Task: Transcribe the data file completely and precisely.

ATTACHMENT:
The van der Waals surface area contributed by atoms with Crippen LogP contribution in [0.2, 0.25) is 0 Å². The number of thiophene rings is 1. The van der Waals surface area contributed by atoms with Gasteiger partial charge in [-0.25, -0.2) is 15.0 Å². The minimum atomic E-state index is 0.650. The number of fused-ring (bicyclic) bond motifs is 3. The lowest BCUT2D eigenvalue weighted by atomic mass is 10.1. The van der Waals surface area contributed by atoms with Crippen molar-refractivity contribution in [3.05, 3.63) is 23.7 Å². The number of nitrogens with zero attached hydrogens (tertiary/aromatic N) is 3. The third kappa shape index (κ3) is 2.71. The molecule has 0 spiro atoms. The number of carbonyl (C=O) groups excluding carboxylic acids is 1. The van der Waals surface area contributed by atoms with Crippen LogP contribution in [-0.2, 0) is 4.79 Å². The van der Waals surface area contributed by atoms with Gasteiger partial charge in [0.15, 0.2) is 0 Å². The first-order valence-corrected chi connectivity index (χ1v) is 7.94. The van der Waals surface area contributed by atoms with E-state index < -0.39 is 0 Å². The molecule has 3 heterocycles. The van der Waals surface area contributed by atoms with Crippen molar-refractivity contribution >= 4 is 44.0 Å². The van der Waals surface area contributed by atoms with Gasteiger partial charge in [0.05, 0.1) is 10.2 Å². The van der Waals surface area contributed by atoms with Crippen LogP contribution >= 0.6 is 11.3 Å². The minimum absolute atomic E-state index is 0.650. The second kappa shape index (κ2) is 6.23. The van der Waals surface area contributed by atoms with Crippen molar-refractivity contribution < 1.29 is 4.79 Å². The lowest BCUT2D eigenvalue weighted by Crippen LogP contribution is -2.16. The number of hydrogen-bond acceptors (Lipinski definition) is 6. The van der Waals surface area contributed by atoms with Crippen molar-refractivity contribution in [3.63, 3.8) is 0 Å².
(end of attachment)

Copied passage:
The van der Waals surface area contributed by atoms with Crippen LogP contribution in [0.2, 0.25) is 0 Å². The number of thiophene rings is 1. The van der Waals surface area contributed by atoms with Gasteiger partial charge in [-0.25, -0.2) is 15.0 Å². The minimum atomic E-state index is 0.650. The number of fused-ring (bicyclic) bond motifs is 3. The lowest BCUT2D eigenvalue weighted by atomic mass is 10.1. The van der Waals surface area contributed by atoms with Crippen molar-refractivity contribution in [3.05, 3.63) is 23.7 Å². The number of nitrogens with zero attached hydrogens (tertiary/aromatic N) is 3. The third kappa shape index (κ3) is 2.71. The molecule has 0 spiro atoms. The number of carbonyl (C=O) groups excluding carboxylic acids is 1. The van der Waals surface area contributed by atoms with Crippen LogP contribution in [-0.2, 0) is 4.79 Å². The van der Waals surface area contributed by atoms with Gasteiger partial charge in [0.15, 0.2) is 0 Å². The first-order valence-corrected chi connectivity index (χ1v) is 7.94. The van der Waals surface area contributed by atoms with E-state index < -0.39 is 0 Å². The molecule has 3 heterocycles. The van der Waals surface area contributed by atoms with Crippen molar-refractivity contribution >= 4 is 44.0 Å². The van der Waals surface area contributed by atoms with Gasteiger partial charge in [0.05, 0.1) is 10.2 Å². The van der Waals surface area contributed by atoms with Crippen LogP contribution >= 0.6 is 11.3 Å². The minimum absolute atomic E-state index is 0.650. The second kappa shape index (κ2) is 6.23. The van der Waals surface area contributed by atoms with Crippen molar-refractivity contribution < 1.29 is 4.79 Å². The lowest BCUT2D eigenvalue weighted by Crippen LogP contribution is -2.16. The number of hydrogen-bond acceptors (Lipinski definition) is 6. The van der Waals surface area contributed by atoms with Crippen molar-refractivity contribution in [3.63, 3.8) is 0 Å².